Expedia Banks on Corporate Travel

CEO sees acquisition of Seattle agency as key to success with online business bookings

By: David Peterkofsky

LOS ANGELES The success of the new Expedia Corporate Travel product will depend largely on the expertise of the Seattle brick-and-mortar agency the company acquired to serve as the backbone of the new product, said Richard Barton, Expedia’s president and CEO.

Speaking at the recent PhoCusWright Executive Conference here, Barton described Metropolitan Travel as “a gem of a regional corporate travel office” that offered invaluable advice about what Expedia’s corporate site should offer. In July, Expedia acquired Metropolitan, a $150 million corporate agency with a client list that includes Nordstrom and Starbucks.

Though some analysts at the conference questioned Expedia’s move into business travel, Barton said corporate travelers simply want the same thing leisure travelers want in an online site: access to competitive hotel and air rates and ease of use.

“All of the drivers that drew leisure travelers to the Web are there for corporate travel as well,” he said. “People want to plug their PCs into a volatile price market.”

Though positioned as an automated, self-booking tool for businesses, Expedia charges $20 per transaction for “agent-assisted” bookings that require the help of an Expedia agent. In addition, corporate clients pay $5 per flight booking, and corporate accounts are charged a $149 set-up fee, though Expedia is waiving that fee through the end of 2002.

Barton also said the Web has contributed to blurred lines between corporate and leisure airfares, and that’s not necessarily a bad thing for the end user.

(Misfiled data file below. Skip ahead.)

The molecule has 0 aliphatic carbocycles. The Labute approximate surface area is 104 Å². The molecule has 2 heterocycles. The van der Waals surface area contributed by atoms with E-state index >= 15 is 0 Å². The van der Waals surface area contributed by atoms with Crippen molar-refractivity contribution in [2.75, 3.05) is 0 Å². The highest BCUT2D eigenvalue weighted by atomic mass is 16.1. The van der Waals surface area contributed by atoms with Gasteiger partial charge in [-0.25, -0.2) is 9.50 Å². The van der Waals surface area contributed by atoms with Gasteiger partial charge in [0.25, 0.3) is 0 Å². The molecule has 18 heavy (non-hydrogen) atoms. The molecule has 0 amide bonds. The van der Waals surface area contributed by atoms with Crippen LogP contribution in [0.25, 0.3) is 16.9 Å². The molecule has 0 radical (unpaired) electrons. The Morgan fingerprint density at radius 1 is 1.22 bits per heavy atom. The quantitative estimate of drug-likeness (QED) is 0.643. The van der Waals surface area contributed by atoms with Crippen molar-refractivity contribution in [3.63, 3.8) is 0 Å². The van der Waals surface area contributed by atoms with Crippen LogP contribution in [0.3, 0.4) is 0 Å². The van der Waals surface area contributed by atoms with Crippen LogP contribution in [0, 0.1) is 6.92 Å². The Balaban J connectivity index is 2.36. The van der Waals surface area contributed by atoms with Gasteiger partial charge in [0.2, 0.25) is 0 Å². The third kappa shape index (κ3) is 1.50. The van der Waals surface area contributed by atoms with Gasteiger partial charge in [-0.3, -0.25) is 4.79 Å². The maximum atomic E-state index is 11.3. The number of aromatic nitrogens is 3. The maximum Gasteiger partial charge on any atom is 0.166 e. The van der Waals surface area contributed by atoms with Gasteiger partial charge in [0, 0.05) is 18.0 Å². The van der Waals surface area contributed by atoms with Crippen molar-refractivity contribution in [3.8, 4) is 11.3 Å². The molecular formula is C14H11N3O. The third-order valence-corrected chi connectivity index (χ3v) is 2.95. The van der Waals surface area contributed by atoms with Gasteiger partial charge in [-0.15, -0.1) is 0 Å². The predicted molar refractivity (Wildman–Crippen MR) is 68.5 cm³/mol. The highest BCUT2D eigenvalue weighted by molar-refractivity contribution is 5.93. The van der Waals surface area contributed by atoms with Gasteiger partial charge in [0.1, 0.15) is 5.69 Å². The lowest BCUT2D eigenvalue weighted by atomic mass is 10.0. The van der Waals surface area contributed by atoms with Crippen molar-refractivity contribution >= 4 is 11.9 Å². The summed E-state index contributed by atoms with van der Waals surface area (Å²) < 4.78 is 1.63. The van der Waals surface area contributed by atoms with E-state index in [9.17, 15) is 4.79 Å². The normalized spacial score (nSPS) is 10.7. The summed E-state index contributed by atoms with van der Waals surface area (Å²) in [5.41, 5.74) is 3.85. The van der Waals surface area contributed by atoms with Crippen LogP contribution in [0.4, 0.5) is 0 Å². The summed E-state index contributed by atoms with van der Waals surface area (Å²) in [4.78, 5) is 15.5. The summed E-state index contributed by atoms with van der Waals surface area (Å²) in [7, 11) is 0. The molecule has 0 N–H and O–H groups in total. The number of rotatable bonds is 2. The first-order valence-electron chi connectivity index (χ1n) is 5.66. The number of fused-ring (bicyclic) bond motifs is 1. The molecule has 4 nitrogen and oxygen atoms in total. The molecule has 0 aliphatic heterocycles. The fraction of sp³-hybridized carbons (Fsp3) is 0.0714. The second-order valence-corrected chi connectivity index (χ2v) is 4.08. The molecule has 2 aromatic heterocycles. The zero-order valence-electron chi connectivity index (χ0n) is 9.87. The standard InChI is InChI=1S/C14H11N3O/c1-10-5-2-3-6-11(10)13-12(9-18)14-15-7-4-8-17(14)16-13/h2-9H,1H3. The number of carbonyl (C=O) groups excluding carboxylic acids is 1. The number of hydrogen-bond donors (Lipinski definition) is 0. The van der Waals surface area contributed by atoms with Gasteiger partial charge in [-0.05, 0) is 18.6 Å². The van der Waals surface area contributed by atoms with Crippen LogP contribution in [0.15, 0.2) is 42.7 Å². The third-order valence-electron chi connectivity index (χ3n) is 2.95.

“The delta between the average corporate fare and the average leisure fare is going to shrink,” he said. “A lot of people would love for that to happen. We would love for that to happen.”

In other news from the PhoCusWright conference:

" Don’t expect to see JetBlue fares in the online booking engines anytime soon, said David Neeleman, CEO of the successful startup carrier. Approximately 96 percent of all JetBlue customers book on the airline’s site or via the phone, Neeleman said. He pointed to his carrier’s 95 percent load factor in August as proof of his successful low-cost approach.

For a brief time, JetBlue posted fares in Travelocity, but it pulled out “because the cost didn’t justify doing it,” Neeleman said. JetBlue will continue to drive bookings through its own site, at which travelers receive an additional 5 percent off. Neeleman credited the site’s simplicity along with the carrier’s simple fare structure as a reason for its continued success.

“We don’t put so many bells and whistles in it that it’s unmanageable,” he said.

" Randy Garfield, president of the Walt Disney Travel Co., spoke favorably of the traditional travel agency sales channel, and he questioned the truthfulness of competitors who claim they never book directly with travelers.

“They’ve all taken direct bookings whether or not it’s a big portion of their business,” Garfield said of tour operators, which traditionally rely on the agency sales channel for bookings. There are no price incentives in place to drive bookings to Disney’s Web site, he said. “If we have an Internet offer that’s more appealing [to a client], it’s still fully commissionable to a travel agent.

“The demise of the travel agent is way overstated,” Garfield added, noting that agents who were in the airline ticket business have already changed their business model or closed for good. On the other hand, retailers who use customer databases to enhance their marketing and tout the service they provide “have found ways to thrive,” he said.

Along the same lines, Garfield praised Expedia and Travelocity for expanding beyond the Web to offer more offline services through their call centers. n

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